AI and the future of cyber defense

deal with security issues stemming from the explosive growth of data will be a focal point of GCS 2017.


Ben Dickson



The digital universe is expanding at an accelerating pace. Thanks to the internet of things (IoT), broadband communications, cheaper cloud storage, and computation power, every organization, company, and government is generating reams of data about anything and everything.

While this deluge of digital information provides unprecedented opportunities to improve the speed, accuracy, and efficiency of tasks, it also raises some distinct challenges. With so much traffic and a shorthanded cybersecurity industry, organizations are finding it harder and harder to secure their networks and data against cybercriminals.

How to deal with security issues stemming from this growth of data will be a focal point of Global Cybersecurity Summit 2017, which will be held in the flashpoint city of Kiev on June 14-16.

“Sixty percent of organizations today have little-to-no visibility into how their applications communicate,” says Nathaniel Gleicher, the former director for cybersecurity policy at the U.S. National Security Council, who will be speaking at the event.

“In other words, they are defending an environment that they don’t understand, which is a recipe for disaster,” adds Gleicher, now serves as head of cybersecurity strategy at Illumio. “You can’t secure a building if you don’t understand its entrances and exits, and the same is true if you’re protecting a data center.”

Finding suspicious and potentially malicious activity in the torrent of data moving in and out of our disparate networks is like finding a needle in a haystack. In fact, recent research found that it takes an average of six months for organizations to detect data breaches. Meanwhile, security analysts have to deal with hundreds and thousands of security events on a daily basis, which is beyond their capacity.

Making matters even more complicated, the boundaries of corporate networks are blurring and securing perimeters are being redefined, as more and more organizations opting for cloud environments as opposed to on-premise servers and data centers.

One solution to this growing problem is the use of artificial intelligence and machine-learning algorithms to detect and block security breaches. As opposed to human analysts who can review only a limited number of security events, algorithms have the capacity to look into millions of events each day and find patterns that would go unnoticed to humans.

“There are machine-learning algorithms that can identify groups of data items that are similar to each other, and other machine-learning algorithms that can identify data items that are very unusual,” says Miranda Mowbray, formerly a senior researcher at Hewlett Packard Labs, who will also be at the GCS 2017. “As an example, both of these types of algorithms can be used on a deluge of [Domain Name System] data to identify malware-infected computers in an enterprise network. You can look for computers whose DNS behavior is similar to the past behavior of computers known to have been infected by a particular strain of malware; you can also look for computers whose behavior is very unusual, and is consistent with being infected by previously unknown malware that uses a known attack technique.”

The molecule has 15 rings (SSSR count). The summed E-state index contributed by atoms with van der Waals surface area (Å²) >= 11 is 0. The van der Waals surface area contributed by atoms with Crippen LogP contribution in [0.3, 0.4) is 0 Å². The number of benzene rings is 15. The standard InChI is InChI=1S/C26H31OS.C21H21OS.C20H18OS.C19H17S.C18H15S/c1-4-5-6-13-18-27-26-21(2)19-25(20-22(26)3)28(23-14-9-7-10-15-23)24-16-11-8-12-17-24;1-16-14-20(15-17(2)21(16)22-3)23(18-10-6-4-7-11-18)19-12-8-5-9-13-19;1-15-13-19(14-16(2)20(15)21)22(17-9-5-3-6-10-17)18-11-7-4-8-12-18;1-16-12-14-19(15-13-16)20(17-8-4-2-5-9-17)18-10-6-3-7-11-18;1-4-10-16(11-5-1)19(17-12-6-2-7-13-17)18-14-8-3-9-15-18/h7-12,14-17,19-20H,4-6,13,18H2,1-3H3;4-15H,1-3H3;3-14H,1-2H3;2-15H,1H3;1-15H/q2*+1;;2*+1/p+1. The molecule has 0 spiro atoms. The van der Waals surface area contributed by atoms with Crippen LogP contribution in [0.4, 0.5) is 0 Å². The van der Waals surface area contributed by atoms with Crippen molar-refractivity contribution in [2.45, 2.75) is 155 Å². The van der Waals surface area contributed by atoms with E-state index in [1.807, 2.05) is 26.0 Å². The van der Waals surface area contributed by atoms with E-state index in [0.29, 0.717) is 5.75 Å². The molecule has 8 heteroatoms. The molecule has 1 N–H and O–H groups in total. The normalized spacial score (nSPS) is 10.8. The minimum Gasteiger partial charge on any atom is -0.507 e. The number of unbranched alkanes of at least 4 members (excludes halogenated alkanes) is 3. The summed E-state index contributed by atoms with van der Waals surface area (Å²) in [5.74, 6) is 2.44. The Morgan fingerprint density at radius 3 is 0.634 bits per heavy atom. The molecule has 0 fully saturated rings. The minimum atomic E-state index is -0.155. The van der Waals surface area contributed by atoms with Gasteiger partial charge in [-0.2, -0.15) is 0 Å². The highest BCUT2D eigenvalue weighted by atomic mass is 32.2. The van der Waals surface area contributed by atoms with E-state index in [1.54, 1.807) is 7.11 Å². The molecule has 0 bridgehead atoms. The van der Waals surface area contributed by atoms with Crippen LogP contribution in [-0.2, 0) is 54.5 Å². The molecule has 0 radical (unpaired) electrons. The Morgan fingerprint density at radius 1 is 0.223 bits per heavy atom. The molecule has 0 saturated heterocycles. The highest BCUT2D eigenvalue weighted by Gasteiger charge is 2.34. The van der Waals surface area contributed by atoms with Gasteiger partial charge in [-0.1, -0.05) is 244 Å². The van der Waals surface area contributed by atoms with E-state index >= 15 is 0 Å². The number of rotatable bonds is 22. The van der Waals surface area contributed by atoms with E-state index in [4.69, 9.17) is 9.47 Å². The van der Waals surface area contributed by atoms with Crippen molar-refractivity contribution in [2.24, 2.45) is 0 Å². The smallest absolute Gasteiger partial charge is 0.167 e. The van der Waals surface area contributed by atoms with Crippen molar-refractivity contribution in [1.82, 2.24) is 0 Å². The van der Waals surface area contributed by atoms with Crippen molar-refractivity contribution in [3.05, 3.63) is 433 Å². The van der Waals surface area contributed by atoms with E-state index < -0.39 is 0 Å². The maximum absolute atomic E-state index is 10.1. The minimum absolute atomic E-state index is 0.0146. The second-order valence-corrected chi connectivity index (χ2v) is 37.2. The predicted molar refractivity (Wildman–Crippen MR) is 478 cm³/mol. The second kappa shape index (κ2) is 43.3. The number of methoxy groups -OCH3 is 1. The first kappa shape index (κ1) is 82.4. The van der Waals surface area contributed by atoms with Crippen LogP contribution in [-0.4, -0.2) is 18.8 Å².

A number of security vendors are tapping into the benefits artificial intelligence in dealing with cyber threats and attacks. There are now solutions that function based on behavioral analysis instead of relying on malware definitions and static rules as is the norm in traditional cybersecurity solutions.

While artificial intelligence is no replacement for human analysts, AI can dramatically simplify their efforts. Last year, for example, researchers at the MIT Computer Science and Artificial Intelligence Lab (CSAIL) devised an AI system that uses supervised learning to find and report security threats. After analyst trains the system over the span of a few weeks to distinguish between real security threats and false alarms, it eventually learns to reduce false positives by flagging significant events that analysts can then investigate. Other firms and organizations are exploring various AI-related techniques to improve security in corporate networks.

However, artificial intelligence is not a silver bullet and still has a long way to go. “There’s a lot of buzz about AI right now, but when you dig past the buzz, there’s very little actual AI deployed in cybersecurity,” Gleicher says. “It may be coming on the innovation curve, but it’s not here yet.” Gleicher believes that where AI can be used best is in understanding and controlling data centers and clouds, and adapting that understanding as those environments changes.

Gleicher will be debating the topic along with other notable experts from the private and public sector at the summit. GSC has been well-received in the host country Ukraine and has secured the partnership of the Ukrainian Ministry of Economic Development and Trade’s State Finance Institution for Innovations, IT Ukraine Association, Hi-Tech Office Ukraine, and the Telecommunication Chamber of Ukraine Association.

The Global Cybersecurity Summit 2017 will be held in Kiev’s Parkovy Convention and Exhibition Center. More information about tickets and sponsorship can be found at GCS’s website.

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